Association between depression and eating behaviors among bariatric surgery candidates in a Turkish sample

  • Güzin M. SevinçerEmail author
  • Numan Konuk
  • Derya İpekçioğlu
  • Ross D. Crosby
  • Li Cao
  • Halil Coskun
  • James E. Mitchell
Original Article



The purpose of this study was to explore further whether depression is associated with problematic eating behaviors in a sample of Turkish bariatric surgery candidates.


This descriptive study included 168 consecutively seen bariatric surgery candidates in a university bariatric surgery outpatient. Participants were asked to complete the Dutch Eating Behavior Questionnaire (DEBQ), the Beck Depression Inventory (BDI) and surveys assessing sociodemographic and clinical variables. Correlations and linear regression analyses were performed to evaluate the relationship between clinical and demographic variables.


Participants had a mean age 37.7 ± 11.3 years and BMI of 46.4 ± 6.7 kg/m2 (SD = 6.7). According to BDI scores, 75.5 % of the patients had mild, moderate, or severe depressive symptomatology. Lower levels of depressive symptoms were associated with higher levels of restrictive eating (r = −0.17; p = 0.04), whereas higher levels of depressive symptoms were associated with more frequent eating in response to both internal (r = 0.3; p = 0.002) and external (r = 0.2; p = 0.04) cues. The BDI scores were significantly associated with increased external eating (ß = 0.03, p < 0.02) and emotional eating (ß = 0.03, p < 0.002) scores. BMI (β = −0.02, p = 0.02 > 0.1) was not associated with DEBQ total scores.


This research suggests that mild, moderate or severe depressive symptoms are observed in most of the bariatric surgical candidate patients. There is a positive correlation between severity of depression and emotional/external eating behaviors, and a negative correlation between severity of depression and restrictive eating behavior. Additional research is needed to determine whether treating depression preoperatively can assist with alleviating problematic eating behaviors.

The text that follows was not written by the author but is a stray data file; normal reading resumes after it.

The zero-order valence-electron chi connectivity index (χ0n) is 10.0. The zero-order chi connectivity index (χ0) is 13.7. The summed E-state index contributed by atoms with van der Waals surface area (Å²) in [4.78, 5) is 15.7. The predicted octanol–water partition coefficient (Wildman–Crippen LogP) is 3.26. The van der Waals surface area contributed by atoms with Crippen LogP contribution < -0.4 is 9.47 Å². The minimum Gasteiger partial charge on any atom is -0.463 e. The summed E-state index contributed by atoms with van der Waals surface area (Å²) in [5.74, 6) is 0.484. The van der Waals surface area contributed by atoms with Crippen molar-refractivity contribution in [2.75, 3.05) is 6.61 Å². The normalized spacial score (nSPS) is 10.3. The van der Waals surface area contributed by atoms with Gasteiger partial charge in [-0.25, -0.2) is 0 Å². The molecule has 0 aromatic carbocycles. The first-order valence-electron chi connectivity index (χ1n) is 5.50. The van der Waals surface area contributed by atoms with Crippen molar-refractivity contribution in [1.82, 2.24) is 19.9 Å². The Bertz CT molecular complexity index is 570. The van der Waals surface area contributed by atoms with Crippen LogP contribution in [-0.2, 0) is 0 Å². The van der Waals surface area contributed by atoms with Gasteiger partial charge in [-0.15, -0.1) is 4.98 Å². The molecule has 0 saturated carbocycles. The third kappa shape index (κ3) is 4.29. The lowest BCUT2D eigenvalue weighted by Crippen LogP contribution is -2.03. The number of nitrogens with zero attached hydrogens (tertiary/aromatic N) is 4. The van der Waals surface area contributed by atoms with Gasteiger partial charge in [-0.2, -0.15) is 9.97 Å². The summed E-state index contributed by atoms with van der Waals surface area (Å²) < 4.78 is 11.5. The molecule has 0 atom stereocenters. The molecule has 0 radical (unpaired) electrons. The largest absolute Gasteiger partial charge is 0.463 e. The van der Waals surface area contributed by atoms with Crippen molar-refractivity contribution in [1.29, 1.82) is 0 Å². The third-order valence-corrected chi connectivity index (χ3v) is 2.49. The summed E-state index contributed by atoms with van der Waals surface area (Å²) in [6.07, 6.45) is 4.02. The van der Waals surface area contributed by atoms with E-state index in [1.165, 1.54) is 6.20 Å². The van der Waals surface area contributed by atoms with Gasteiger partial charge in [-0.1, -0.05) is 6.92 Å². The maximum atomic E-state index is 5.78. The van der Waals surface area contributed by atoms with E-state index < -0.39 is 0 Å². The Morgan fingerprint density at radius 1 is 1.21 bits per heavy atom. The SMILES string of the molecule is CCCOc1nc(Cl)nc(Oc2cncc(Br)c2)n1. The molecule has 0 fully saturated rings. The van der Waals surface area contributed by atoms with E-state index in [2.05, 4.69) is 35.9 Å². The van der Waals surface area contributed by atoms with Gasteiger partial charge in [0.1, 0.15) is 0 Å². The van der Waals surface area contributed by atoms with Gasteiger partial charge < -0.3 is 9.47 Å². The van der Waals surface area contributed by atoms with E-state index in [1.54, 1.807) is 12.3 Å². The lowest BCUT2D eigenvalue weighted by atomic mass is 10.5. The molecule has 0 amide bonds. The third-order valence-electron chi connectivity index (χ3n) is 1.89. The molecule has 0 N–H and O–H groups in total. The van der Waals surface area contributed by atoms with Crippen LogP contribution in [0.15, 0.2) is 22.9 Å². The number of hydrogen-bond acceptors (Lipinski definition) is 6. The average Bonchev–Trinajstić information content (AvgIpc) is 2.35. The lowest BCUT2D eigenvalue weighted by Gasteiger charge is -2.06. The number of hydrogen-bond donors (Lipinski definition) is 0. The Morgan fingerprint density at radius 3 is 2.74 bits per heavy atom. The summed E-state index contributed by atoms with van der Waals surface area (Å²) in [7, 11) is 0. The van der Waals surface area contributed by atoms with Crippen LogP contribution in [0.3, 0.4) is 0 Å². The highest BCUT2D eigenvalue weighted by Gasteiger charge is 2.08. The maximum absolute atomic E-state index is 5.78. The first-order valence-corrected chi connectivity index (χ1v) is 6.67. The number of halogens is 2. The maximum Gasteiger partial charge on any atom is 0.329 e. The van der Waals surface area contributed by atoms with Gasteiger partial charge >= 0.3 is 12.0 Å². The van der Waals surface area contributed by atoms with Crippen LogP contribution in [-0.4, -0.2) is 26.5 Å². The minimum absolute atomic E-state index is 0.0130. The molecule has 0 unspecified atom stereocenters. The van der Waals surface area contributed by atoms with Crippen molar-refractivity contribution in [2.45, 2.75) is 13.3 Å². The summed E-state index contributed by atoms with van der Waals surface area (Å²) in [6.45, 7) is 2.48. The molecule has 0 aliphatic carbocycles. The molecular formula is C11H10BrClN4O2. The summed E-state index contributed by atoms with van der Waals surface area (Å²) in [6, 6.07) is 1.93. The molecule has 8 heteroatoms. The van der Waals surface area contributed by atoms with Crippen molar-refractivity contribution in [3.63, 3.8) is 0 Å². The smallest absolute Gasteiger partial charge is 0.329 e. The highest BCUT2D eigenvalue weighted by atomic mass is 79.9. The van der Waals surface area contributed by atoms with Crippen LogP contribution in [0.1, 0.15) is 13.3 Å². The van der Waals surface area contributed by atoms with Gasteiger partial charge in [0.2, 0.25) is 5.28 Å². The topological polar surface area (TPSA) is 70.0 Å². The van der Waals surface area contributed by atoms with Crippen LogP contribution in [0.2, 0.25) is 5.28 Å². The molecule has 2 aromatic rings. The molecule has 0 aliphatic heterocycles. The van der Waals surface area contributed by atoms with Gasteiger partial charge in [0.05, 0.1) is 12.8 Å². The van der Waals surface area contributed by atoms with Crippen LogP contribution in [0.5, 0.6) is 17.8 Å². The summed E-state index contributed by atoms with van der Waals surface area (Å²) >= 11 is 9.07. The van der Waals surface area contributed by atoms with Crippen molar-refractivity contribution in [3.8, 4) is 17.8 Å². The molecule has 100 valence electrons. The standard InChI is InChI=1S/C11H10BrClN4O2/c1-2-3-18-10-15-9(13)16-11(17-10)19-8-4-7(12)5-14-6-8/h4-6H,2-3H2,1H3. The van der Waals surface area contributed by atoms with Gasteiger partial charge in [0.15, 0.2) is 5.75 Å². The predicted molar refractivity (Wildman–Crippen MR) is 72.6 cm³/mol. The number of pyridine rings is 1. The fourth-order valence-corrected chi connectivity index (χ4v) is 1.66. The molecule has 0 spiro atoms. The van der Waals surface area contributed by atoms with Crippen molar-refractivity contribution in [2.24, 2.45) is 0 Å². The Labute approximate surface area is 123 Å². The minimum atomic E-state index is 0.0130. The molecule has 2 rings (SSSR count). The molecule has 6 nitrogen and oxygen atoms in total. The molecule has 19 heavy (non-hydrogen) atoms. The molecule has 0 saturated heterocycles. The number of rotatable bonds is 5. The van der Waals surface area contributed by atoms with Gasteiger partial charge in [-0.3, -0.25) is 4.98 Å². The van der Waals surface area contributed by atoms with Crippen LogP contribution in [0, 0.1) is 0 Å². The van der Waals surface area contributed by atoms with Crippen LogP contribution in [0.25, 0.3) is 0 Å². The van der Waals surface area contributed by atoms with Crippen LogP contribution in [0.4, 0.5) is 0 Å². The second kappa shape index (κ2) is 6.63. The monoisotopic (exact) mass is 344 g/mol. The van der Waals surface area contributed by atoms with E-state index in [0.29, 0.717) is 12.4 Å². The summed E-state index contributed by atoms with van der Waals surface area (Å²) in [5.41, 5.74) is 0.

Obesity Bariatric surgery Eating behavior Emotional eating Depression 


Compliance with ethical standards


There was no specific funding for this study.

Conflict of interest

On behalf of all authors, the corresponding author states that there is no conflict of interest.

Ethical approval

All procedures performed in studies involving human participants were in accordance with the ethical standards of the institutional and/or national research committee and with the 1964 Helsinki declaration and its later amendments or comparable ethical standards.

Informed consent

Informed consent was obtained from all individiual participants included in the study.


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Copyright information

© Springer International Publishing Switzerland 2016

Authors and Affiliations

  • Güzin M. Sevinçer
    • 1
    Email author
  • Numan Konuk
    • 2
  • Derya İpekçioğlu
    • 3
  • Ross D. Crosby
    • 4
  • Li Cao
    • 5
  • Halil Coskun
    • 6
  • James E. Mitchell
    • 7
  1. 1.Department of PsychologyIstanbul Gelisim UniversityIstanbulTurkey
  2. 2.Department of Psychiatry IstanbulIstanbul University Cerrahpasa Medical FacultyIstanbulTurkey
  3. 3.Bakırköy Research and Training Hospital for Psychiatry, Neurology and NeurosurgeryIstanbulTurkey
  4. 4.Department of Clinical ResearchNeuropsychiatric Research InstituteFargoUSA
  5. 5.Department of Psychiatry and Behavioral ScienceUniversity of North Dakota School of MedicineFargoUSA
  6. 6.Department of Bariatric and Metabolic Surgery, Faculty of MedicineBezmialem Vakif UniversityIstanbulTurkey
  7. 7.Department of Clinical NeuroscienceUniversity of North Dakota School of MedicineFargoUSA

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